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Stanford-led center honored for innovation in educational neuroscience

Photo of students at the Brainwave Learning Center
At the Brainwave Learning Center at Synapse School, students engage with neuroscience lessons in the classroom while Stanford researchers advance research in the field. (Photo: Peter DaSilva)

Stanford-led center honored for innovation in educational neuroscience

The Brainwave Learning Center is recognized for creating infrastructure that enhances collaboration in the field.

The Brainwave Learning Center (BLC), a collaboration between Stanford University and Synapse School in Menlo Park, Calif., has been recognized with a 2022 award from the International Mind, Brain, and Education Society (IMBES).

The center, which is embedded at Synapse and part of the Educational Neuroscience Initiative at Stanford Graduate School of Education (GSE), brings together researchers, teachers, and students to explore the impact of educational experiences on brain development. Through the partnership, Stanford researchers engage elementary and middle school students with neuroscience in the classroom while advancing research in the field. 

Selected among educators, institutions, and programs worldwide, the center was honored for best exemplifying IMBES’ central mission: to facilitate cross-cultural collaboration in biology, education, and the cognitive and developmental sciences. The award recognized the center for building infrastructure that enhances collaboration to improve educational research and practice.

“The BLC model offers a powerful example for MBE [mind, brain, and education] work in authentic learning environments, exemplifying how bidirectional collaboration between researchers and practitioners can support research, teaching, and learning,” said Stephan Vogel, an associate professor at the University of Graz, who presented the award at a ceremony at the society’s biennial meeting in Montreal in July.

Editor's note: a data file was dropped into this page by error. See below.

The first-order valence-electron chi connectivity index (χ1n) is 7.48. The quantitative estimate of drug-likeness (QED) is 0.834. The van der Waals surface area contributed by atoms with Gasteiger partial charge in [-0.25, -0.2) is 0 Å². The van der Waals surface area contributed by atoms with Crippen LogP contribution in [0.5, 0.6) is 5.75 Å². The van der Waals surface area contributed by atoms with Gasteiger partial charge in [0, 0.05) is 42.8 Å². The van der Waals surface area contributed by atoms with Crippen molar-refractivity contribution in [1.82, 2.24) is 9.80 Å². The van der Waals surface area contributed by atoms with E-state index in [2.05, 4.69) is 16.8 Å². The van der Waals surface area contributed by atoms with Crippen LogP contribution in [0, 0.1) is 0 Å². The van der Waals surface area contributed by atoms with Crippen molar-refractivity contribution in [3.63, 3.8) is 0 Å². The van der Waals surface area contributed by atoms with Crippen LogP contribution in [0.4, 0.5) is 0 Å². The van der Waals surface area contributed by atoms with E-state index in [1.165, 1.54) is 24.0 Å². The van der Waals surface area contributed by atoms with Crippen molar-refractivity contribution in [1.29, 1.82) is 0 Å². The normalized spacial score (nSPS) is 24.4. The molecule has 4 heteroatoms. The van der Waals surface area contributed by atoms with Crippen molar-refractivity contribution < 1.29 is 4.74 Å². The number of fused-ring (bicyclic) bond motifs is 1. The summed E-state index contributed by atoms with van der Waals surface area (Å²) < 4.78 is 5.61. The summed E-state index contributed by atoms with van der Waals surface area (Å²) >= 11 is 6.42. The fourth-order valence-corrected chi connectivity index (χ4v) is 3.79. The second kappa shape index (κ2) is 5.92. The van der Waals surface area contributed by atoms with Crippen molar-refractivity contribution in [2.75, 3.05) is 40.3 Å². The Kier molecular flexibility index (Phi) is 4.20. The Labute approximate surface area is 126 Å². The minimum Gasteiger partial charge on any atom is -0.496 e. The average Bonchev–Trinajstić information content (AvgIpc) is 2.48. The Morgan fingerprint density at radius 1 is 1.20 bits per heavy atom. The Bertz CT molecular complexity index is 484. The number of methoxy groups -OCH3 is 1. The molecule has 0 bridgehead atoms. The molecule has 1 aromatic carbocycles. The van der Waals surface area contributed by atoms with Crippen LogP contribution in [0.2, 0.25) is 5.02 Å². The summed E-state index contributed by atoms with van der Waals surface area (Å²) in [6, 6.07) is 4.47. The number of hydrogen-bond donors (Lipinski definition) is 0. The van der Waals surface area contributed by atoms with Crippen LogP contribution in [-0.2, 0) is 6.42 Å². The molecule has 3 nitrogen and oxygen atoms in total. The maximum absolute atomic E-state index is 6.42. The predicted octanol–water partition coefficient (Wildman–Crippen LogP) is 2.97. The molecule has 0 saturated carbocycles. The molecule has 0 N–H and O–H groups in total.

“We’ve been very intentional about building connections between our researchers, teachers, students, and families, and this has allowed us to explore scientific questions in ways that just weren’t possible before,” said Elizabeth Toomarian, a Stanford researcher and director of the BLC. "It’s a tremendous honor to be recognized by IMBES for this translational work."

The BLC, established in 2019, explores how changes in the brain's neurocircuitry support emerging skills that are foundational to education such as reading, math, and attention. Students in kindergarten through eighth grade engage with neuroscience through lessons and activities developed by researchers and Synapse teachers, while researchers learn about brain development. At the same time, Synapse students get to see scientists in action, formulating research questions and using state-of-the-art equipment to try to answer them. 

The center “provides an important example of how to address the longstanding MBE challenge of actually working at the intersection of mind, brain, and education,” said Courtney Pollack,a cognitive neuroscientist who nominated the center for the award. “The BLC is truly exceptional in both harnessing and moving beyond the traditional institutional partnership model, trailblazing an innovative new infrastructure for MBE work.”

Faculty mentioned in this article: Bruce McCandliss

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